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Don’t fall for the Twitter and LinkedIn Scam!!!

Don’t fall for the Twitter and LinkedIn Scam!!!

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There are always password stealing scams that everyone encounters.  I see them all the time.  The most recent slew of social engineering scams that I have encountered over the past few days are related to folks trying to steal my password for Twitter and LinkedIn since these are very popular social networking tools.

Please STOP and READ these types of emails closely.  If there is ever any doubt, go directly to the company’s website and contact them directly.  I know most of us “geek” types already know this, but please pass this along to your friends who may not be as on top of things.

Here’s the email I received that was supposedly from LinkedIn.  I did remove a few characters from the links to ensure they are not fully valid and don’t link back to me.  Smile
If you take a minute to actually look at the email, you will see that the characters don’t even spell LinkedIn.  The character that looks like the capital “I” is really a lower case “L”.  That is the case for every instance of the name LinkedIn.

Click here <http://newrxmedical.com> to confirm your email address.

If the above link does not work, you can paste the following address into your browser:

https://www.linkedln.com/e/0VLe55tl2sms25Fu08LSoUmqflbJdZBzrRgw3fZqzW7ShQ

You will be asked to log into your account to confirm this email address. Be sure to log in with your current primary email address.

We ask you to confirm your email address before sending invitations or requesting contacts at Linkedln. You can have several email addresses, but one will need to be confirmed at all times to use the system.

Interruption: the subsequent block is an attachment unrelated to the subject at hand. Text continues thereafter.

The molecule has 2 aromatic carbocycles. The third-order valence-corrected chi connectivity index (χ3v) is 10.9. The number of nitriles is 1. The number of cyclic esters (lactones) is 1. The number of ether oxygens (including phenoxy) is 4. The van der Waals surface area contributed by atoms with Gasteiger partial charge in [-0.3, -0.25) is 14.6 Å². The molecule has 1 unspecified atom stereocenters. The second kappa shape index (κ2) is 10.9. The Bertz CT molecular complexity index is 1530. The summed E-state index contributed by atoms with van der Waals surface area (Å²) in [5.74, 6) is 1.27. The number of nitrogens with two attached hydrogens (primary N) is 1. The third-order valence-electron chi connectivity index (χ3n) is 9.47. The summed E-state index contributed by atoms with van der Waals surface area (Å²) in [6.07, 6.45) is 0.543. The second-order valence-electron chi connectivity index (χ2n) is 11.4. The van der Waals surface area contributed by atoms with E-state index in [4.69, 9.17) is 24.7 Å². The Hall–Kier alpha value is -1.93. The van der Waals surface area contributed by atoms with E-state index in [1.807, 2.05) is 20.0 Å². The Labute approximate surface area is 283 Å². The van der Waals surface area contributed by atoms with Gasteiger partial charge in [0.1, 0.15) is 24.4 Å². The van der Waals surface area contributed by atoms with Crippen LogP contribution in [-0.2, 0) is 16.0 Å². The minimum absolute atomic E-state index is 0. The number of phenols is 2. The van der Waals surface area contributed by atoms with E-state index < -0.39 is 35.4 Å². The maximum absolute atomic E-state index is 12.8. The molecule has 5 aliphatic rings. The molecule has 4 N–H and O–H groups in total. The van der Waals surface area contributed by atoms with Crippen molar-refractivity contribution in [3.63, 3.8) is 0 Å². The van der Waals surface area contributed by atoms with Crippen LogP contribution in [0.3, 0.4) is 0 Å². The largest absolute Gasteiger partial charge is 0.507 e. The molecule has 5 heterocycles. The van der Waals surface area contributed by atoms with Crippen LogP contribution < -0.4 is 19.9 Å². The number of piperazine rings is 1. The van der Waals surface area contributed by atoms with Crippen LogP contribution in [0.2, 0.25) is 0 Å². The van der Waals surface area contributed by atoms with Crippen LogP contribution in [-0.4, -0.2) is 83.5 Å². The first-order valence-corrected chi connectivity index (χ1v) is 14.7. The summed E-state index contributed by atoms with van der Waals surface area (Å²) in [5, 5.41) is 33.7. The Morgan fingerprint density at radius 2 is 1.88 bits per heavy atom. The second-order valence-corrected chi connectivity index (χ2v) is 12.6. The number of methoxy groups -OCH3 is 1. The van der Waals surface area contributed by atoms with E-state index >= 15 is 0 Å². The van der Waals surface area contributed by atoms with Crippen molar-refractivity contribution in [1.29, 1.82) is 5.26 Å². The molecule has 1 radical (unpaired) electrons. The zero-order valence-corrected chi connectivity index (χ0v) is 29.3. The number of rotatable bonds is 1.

If you have more than one email address, you can choose one to be your primary email address. This is the address you will log in with, and the address to which we will deliver all email messages regarding invitations and requests, and other system mail.

Thank you for using Linkedln!

--The Linkedln Team
http://www.linkedln.com/

© 2012, Linkedln Corporation


Following is the fake email I received from “Twitter”.  The web site isn’t even correct since it is using two “v”s in place of the “w”.

Twitter <https://titter.com/?from=emailheader&iid=am-86526363013385473405203946&nid=18&uid=56382404>

Hi, harold.wong@microsoft.com.


Please confirm your Twitter account by clicking this link:
https://tvvitter.com/account/confirm_email/harold.wong/A1D93-55B36-662769 <http://wichimedicine.com/>

Once you confirm, you will have full access to Twitter and all future notifications will be sent to this email address.

The Twitter Team

If you received this message in error and did not sign up for a Twitter account, click not my account <https://tvvitter.com/account/confirm_email/harold.wong/76164-754D2-47221> .

Please do not reply to this message; it was sent from an unmonitored email address. This message is a service email related to your use of Twitter. For general inquiries or to request support with your Twitter account, please visit us at Twitter Support <https://support.tvvitter.com/> .

Harold Wong

Comments
  • Thanks for sharing

  • Two "v"s instead of a "w". Not surprised. They closely resemble each other. Same type of "off" URLs. People don't notice them.

  • Original password Reset message from LinkedIn does not have any links. They just asked to go to website as usual and then reset the password.

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